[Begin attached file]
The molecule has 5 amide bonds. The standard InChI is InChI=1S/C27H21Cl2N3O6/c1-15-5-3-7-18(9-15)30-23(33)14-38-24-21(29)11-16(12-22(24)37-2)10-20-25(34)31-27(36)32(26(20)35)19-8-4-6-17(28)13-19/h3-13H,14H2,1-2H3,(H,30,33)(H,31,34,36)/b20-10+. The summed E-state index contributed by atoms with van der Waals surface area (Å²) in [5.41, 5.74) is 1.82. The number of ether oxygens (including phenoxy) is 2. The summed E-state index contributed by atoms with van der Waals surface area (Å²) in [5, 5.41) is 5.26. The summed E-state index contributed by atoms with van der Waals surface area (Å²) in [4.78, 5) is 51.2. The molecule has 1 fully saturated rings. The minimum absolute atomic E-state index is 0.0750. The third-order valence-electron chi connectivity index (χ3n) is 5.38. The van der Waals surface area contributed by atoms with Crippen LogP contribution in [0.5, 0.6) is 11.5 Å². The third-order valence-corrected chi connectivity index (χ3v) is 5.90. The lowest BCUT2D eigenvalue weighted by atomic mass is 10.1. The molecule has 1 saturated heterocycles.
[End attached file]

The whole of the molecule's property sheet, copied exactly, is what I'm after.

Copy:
The molecule has 5 amide bonds. The standard InChI is InChI=1S/C27H21Cl2N3O6/c1-15-5-3-7-18(9-15)30-23(33)14-38-24-21(29)11-16(12-22(24)37-2)10-20-25(34)31-27(36)32(26(20)35)19-8-4-6-17(28)13-19/h3-13H,14H2,1-2H3,(H,30,33)(H,31,34,36)/b20-10+. The summed E-state index contributed by atoms with van der Waals surface area (Å²) in [5.41, 5.74) is 1.82. The number of ether oxygens (including phenoxy) is 2. The summed E-state index contributed by atoms with van der Waals surface area (Å²) in [5, 5.41) is 5.26. The summed E-state index contributed by atoms with van der Waals surface area (Å²) in [4.78, 5) is 51.2. The molecule has 1 fully saturated rings. The minimum absolute atomic E-state index is 0.0750. The third-order valence-electron chi connectivity index (χ3n) is 5.38. The van der Waals surface area contributed by atoms with Crippen LogP contribution in [0.5, 0.6) is 11.5 Å². The third-order valence-corrected chi connectivity index (χ3v) is 5.90. The lowest BCUT2D eigenvalue weighted by atomic mass is 10.1. The molecule has 1 saturated heterocycles.